Case round up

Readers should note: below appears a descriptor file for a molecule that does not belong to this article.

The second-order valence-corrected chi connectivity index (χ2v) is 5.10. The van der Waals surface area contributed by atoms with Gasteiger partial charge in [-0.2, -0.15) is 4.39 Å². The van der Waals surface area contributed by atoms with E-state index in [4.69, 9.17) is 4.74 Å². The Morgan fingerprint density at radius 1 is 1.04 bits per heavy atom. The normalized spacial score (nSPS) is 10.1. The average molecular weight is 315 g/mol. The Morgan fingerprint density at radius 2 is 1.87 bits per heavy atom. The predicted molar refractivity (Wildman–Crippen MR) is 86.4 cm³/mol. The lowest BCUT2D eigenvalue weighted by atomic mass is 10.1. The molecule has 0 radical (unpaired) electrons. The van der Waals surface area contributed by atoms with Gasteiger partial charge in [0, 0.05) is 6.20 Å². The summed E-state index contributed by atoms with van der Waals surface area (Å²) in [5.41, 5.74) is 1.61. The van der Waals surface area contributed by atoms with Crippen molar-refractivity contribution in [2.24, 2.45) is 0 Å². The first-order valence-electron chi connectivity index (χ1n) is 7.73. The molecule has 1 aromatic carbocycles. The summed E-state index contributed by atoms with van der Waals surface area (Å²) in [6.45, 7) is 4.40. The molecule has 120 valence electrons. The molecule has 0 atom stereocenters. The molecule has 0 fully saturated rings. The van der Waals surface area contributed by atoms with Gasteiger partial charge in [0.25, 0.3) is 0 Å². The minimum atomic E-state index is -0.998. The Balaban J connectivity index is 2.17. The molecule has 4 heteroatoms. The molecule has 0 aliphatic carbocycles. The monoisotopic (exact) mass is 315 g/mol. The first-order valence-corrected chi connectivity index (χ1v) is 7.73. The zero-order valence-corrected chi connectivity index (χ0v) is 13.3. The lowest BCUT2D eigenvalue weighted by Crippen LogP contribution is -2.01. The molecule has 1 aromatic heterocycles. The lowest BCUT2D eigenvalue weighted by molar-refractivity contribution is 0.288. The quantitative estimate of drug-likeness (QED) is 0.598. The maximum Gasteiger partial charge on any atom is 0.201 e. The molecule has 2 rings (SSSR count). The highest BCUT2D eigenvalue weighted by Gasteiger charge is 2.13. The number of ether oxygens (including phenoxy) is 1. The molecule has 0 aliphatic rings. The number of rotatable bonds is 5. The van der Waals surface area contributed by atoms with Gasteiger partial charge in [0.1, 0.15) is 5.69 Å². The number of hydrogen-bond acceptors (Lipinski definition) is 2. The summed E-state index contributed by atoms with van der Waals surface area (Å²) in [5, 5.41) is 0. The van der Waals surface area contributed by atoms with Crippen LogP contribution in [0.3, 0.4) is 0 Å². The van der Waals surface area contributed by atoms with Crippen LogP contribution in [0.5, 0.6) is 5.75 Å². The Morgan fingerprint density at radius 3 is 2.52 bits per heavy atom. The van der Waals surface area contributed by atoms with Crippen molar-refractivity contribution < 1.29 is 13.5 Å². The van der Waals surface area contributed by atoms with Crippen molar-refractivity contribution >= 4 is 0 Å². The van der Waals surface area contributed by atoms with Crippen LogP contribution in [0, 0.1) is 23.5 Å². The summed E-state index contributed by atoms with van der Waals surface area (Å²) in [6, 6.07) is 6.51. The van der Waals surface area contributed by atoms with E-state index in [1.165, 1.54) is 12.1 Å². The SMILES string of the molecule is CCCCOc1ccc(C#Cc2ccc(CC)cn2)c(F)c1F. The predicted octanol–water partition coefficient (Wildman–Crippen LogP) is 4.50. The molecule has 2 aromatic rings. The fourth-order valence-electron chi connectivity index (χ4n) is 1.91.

first_img Previous Article Next Article Case round upOn 1 Jul 2002 in Personnel Today Our resident experts at Pinsent Curtis Biddle bring you a comprehensiveupdate on all the latest decisions that could affect your organisation, andadvice on what to do about themPitney Bowes Management Services Ltd v French (EAT/408/00) EAT Company-specific profit sharing schemes transfer under TUPE * * * * Employees of the transferor, Sainsbury’s, had been contractuallyentitled to participate in a profit sharing scheme receiving benefits paid inSainsbury’s shares. Following a TUPE transfer, Pitney Bowes argued it was notbound to continue the scheme as it had no control over it, could not accesscommercially sensitive information relevant to its operation and could notissue Sainsbury’s shares. Both the employment tribunal and the EAT held thescheme did transfer under TUPE. Key pointsOne of the many areas of uncertainty under TUPE has been the extent to whichbenefits intrinsically linked to the identity of the transferor can transferunder TUPE. Do the obligations transfer at all and, if so, what must thetransferee do about terms that are impossible to replicate precisely? In thiscase, whereas the employment tribunal held the obligation on the transferee wasto replicate the scheme exactly, the EAT at least took account of the practicaldifficulties of doing so. Thus employees are entitled to benefit from a‘substantially equivalent’ scheme. The transferee’s obligation under TUPE is toreplicate the features of the scheme as far as it can and substitute anycompany-specific provisions with terms that leave the transferring employees ina comparable position overall. What you should do – Transferees should undertake careful due diligence to identify alltransferring obligations including those relating to bonus or profit sharingschemes. You will need to identify how ‘transferor specific’ elements can bereplaced.l Also, identify the extent to which the transferor has been able tovary or withdraw the schemes, as you will have the same powers. This mayfacilitate the tailoring of the scheme to your business. – Provide for consultation with unions or employees over replacement schemes– the EAT said it would expect to see this. HM Prison Service v Beart (EAT/650/01) EAT EAT gives further guidance on reasonable adjustments under the DisabilityDiscrimination Act * * * Mrs Beart suffered from clinical depression. Following a conflict withher line manager, she took a long period of sick leave. The prison’soccupational health physician recommended she be relocated or redeployed, asthe conflict was a cause of the depressive illness. The prison failed to follow this advice, and Mrs Beart argued it hadbreached its duty under section 6 of the DDA to make reasonable adjustments.The EAT upheld this complaint, even though the tribunal had found it was only a‘substantial possibility’ that she would be able to return to work had she beenrelocated. Key pointsThis case makes it clear that where a disabled person is disadvantaged bycertain arrangements, an employer should not discount taking a particular stepjust because it is not guaranteed to work.  The extent to which the adjustment in question is likely to workwill be relevant in assessing whether it is reasonable to make it, but otherfactors such as its practicability and cost must also be considered. What you should do – Where a person covered by the DDA complains that certain arrangements putthem at a disadvantage, give detailed consideration to the full range of stepsyou could take. – Consult the employee as to what steps he or she feels would beappropriate. – Even if the employee has no suggestions, consultation with his or her GPand with disabled charities or other relevant organisations may be appropriate.– Do not discount adjustments just because they are not guaranteed to work.If there is a chance they may work it might be safer to try them, particularlywhere they would be cheap and easy to implement. Hussain v H M Prison Services(EAT/1250/00) EAT EAT clarifies the liability of employers for the discriminatory acts of thirdparties * * * Hussain, a prison officer of Pakistani origin, was subjected to racistabuse on several occasions by various prisoners. He argued the Prison Servicehad not taken sufficient steps to protect him from abuse and had subjected himto a detriment. The EAT upheld the tribunal’s rejection of the complaint andgave useful clarification on how such liability is established. Key pointsThe principle that employers can be liable for the acts of third partiestowards their employees was established in the notorious case of Burton v deVere Hotel Company, 1997, ICR 1 – the so-called ‘Bernard Manning’ case. Thehotel chain was found to have unlawfully discriminated against two of itswaitresses by failing to take steps to prevent them suffering abuse at thehands of the comedian Bernard Manning during his act at a hotel function. In Hussain, the EAT said in deciding whether the employer has subjected theemployee to a detriment through the acts of third parties, several factors mustbe considered: – Did the employer cause or allow that thing to happen in circumstanceswhere he could control whether it happens or not? The key issue is whether theemployer could, by the application of good employment practice, have preventedthe abuse or reduced the extent of it.l Lack of foreseeability or theunexpected nature of the event complained of could be relevant to whether theevent could be controlled. In this case, the Prison Service had clearly warned the prisoners that abusewould not be tolerated. The tribunal had correctly recognised there were limitsto what could be done. What you should do Undertake risk assessments to identify potential liabilities caused by thediscriminatory acts of third parties. This is particularly important in respectof employees who come into contact with the general public or other thirdparties in the course of their employment. – Analyse what steps could be exercised to reduce this potential and whatmight constitute ‘good employment practice’. – Provide clear guidance to third parties that abusing your staff will notbe tolerated. – Give clear advice to employees that harassment from third parties shouldbe reported to managers and ensure managers are trained to recognise and dealwith harassment. British Bakeries Ltd v M L O’Brien (EAT/1479/00) EAT Offences labelled as ‘gross misconduct’ in a disciplinary code may not alwaysmake summary dismissal lawful * * * O’Brien was summarily dismissed for gross misconduct. When he claimedwrongful dismissal, the employer argued that his conduct fell within thedefinition of ‘gross misconduct’ in the employment contract. Key pointsIt is common for contracts, rules or disciplinary procedures to define thetypes of behaviour that would be regarded as gross misconduct. But will suchoffences always enable a lawful summary dismissal? According to the EAT, evenif a contract defines certain acts as constituting gross misconduct, it willnot normally be sufficient (in the absence of clear contractual wording) merelyfor the employer to prove there has been conduct, however trivial, fallingwithin the definition. The conduct must be sufficiently serious to be arepudiatory breach of contract. What you should do – If it is absolutely fundamental that certain types of misconduct shouldautomatically lead to summary dismissal, make sure this is made crystal clearin the employment contract. – Remember, however, that even if a dismissal is lawful (ie permitted underthe employment contract) it may still be unfair. Tribunals are often wary of a‘tariff’ approach to disciplinary sanctions (ie certain types of misconductautomatically leading to dismissal) and may find no reasonable employer wouldhave dismissed. The Scottish Ministers v Dunlop (EAT/1227/01) EAT Variation to contract was ‘dismissal in disguise’ * * * Following an industrial accident, Dunlop’s employer considered himunfit for his current job. He was offered a different job on a lower grade andmuch lower salary. He accepted this, but claimed unfair dismissal. The firstissue was whether he had been dismissed. Key pointsThe EAT rejected the employer’s argument that there had been a consensualvariation to Dunlop’s contract. The contract had been withdrawn. This was anill-health termination and Dunlop could claim unfair dismissal, even though hehad accepted the alternative job. What you should do Always remember the need for a potentially fair reason and a fair procedure.Take care in the manner in which variations are proposed to employees’contracts, particularly where duties or salary are affected. Remember, termination of a contract is a ‘dismissal’ even if the employmentrelationship continues. Case of the month by Jon Fisher EAT declares ‘rolled-up’ holiday payments unlawfulMPB Structures Limited v Munro(EAT/1257/01) EATAnother controversial EAT decision on holiday pay, with potentiallycostly implications* * * * * MPB Structures added anallowance of eight per cent to each weekly pay packet as holiday pay. The EATheld this fell foul of the Working Time Regulations which prevents workers fromcontracting out of their entitlements. In the EAT’s view, the only way the regulations can be met isfor holiday pay to be paid at the appropriate rate, as and when holiday istaken.Key pointsIn a terse judgment, the EAT said the regulations were meant to ensureworkers got appropriate holiday leave. For this, they must have the necessaryfunds.  The EAT felt that the employer placing the onus on the workerto save the holiday pay element of the wage did not accord with this aim. Thiswas particularly so where the worker took leave at the beginning of a holidayyear and so had not built up sufficient holiday allowance to constitute wagesfor the holiday period.This is one of a number of recent EAT decisions on holiday paywhich are difficult to reconcile. Most have concerned Reg 16(5) which statesthat contractual payments made for a period of leave go towards discharging anemployer’s obligations under the regulations in respect of that period ofleave: Gridquest Ltd t/a Select Employment v Blackburn, 2002, IRLR 168 forexample, and The College of North East London v Leather, EAT/0528/00.These cases, which were not referred to in this judgment,proceeded on the basis that rolled-up holiday pay is permissible under theregulations.If the EAT is right in this case, employers who pay rolled-uprates will be deemed not to have paid any holiday pay for the purposes of theregulations. The implications of this are particularly serious when oneconsiders the decision in List Design Group v Catley, EAT/0481/01 (see CaseRound up, April), which permitted employees to recover non-payments forprevious holiday as arrears of wages.  Employees who have been paid a rolled-up rate could potentiallyclaim arrears of holiday pay going back to 1 October 1998, when the regulationscame into force.What you should do – Given the uncertain legal position, consider whether there isa practical alternative to paying your workers a rolled-up rate.– Keep an eye out for the Court of Appeal’s decision in Gridquest which itis hoped will clarify the legal status of rolled-up holiday payments. Beprepared to act swiftly in changing your arrangements if the Court of Appealfollows this judgment. Comments are closed. Related posts:No related photos.last_img